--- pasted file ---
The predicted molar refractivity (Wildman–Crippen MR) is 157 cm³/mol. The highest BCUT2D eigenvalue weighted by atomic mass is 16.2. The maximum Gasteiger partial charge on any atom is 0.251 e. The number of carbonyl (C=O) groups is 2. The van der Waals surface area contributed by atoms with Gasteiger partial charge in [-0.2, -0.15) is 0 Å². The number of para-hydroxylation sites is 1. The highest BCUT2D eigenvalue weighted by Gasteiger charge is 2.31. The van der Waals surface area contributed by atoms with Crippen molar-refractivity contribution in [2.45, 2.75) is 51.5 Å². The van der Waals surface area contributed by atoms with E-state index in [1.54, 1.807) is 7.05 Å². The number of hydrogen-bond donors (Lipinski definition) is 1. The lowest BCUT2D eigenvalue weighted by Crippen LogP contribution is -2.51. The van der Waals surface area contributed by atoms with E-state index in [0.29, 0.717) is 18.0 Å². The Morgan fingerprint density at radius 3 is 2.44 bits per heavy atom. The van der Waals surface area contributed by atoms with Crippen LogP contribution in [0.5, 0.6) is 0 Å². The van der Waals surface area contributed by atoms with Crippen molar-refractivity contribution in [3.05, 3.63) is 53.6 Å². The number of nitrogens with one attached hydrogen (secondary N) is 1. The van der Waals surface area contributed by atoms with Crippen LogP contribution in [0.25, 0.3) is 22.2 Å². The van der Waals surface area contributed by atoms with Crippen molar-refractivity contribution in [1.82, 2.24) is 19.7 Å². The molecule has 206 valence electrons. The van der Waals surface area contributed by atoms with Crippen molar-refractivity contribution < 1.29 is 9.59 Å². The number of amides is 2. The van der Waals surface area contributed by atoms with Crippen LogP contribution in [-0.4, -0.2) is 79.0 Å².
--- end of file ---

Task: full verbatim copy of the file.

The predicted molar refractivity (Wildman–Crippen MR) is 157 cm³/mol. The highest BCUT2D eigenvalue weighted by atomic mass is 16.2. The maximum Gasteiger partial charge on any atom is 0.251 e. The number of carbonyl (C=O) groups is 2. The van der Waals surface area contributed by atoms with Gasteiger partial charge in [-0.2, -0.15) is 0 Å². The number of para-hydroxylation sites is 1. The highest BCUT2D eigenvalue weighted by Gasteiger charge is 2.31. The van der Waals surface area contributed by atoms with Crippen molar-refractivity contribution in [2.45, 2.75) is 51.5 Å². The van der Waals surface area contributed by atoms with E-state index in [1.54, 1.807) is 7.05 Å². The number of hydrogen-bond donors (Lipinski definition) is 1. The lowest BCUT2D eigenvalue weighted by Crippen LogP contribution is -2.51. The van der Waals surface area contributed by atoms with E-state index in [0.29, 0.717) is 18.0 Å². The Morgan fingerprint density at radius 3 is 2.44 bits per heavy atom. The van der Waals surface area contributed by atoms with Crippen LogP contribution in [0.5, 0.6) is 0 Å². The van der Waals surface area contributed by atoms with Crippen molar-refractivity contribution in [3.05, 3.63) is 53.6 Å². The number of nitrogens with one attached hydrogen (secondary N) is 1. The van der Waals surface area contributed by atoms with Crippen LogP contribution in [0.25, 0.3) is 22.2 Å². The van der Waals surface area contributed by atoms with Crippen molar-refractivity contribution in [1.82, 2.24) is 19.7 Å². The molecule has 206 valence electrons. The van der Waals surface area contributed by atoms with Crippen molar-refractivity contribution < 1.29 is 9.59 Å². The number of amides is 2. The van der Waals surface area contributed by atoms with Crippen LogP contribution in [-0.4, -0.2) is 79.0 Å².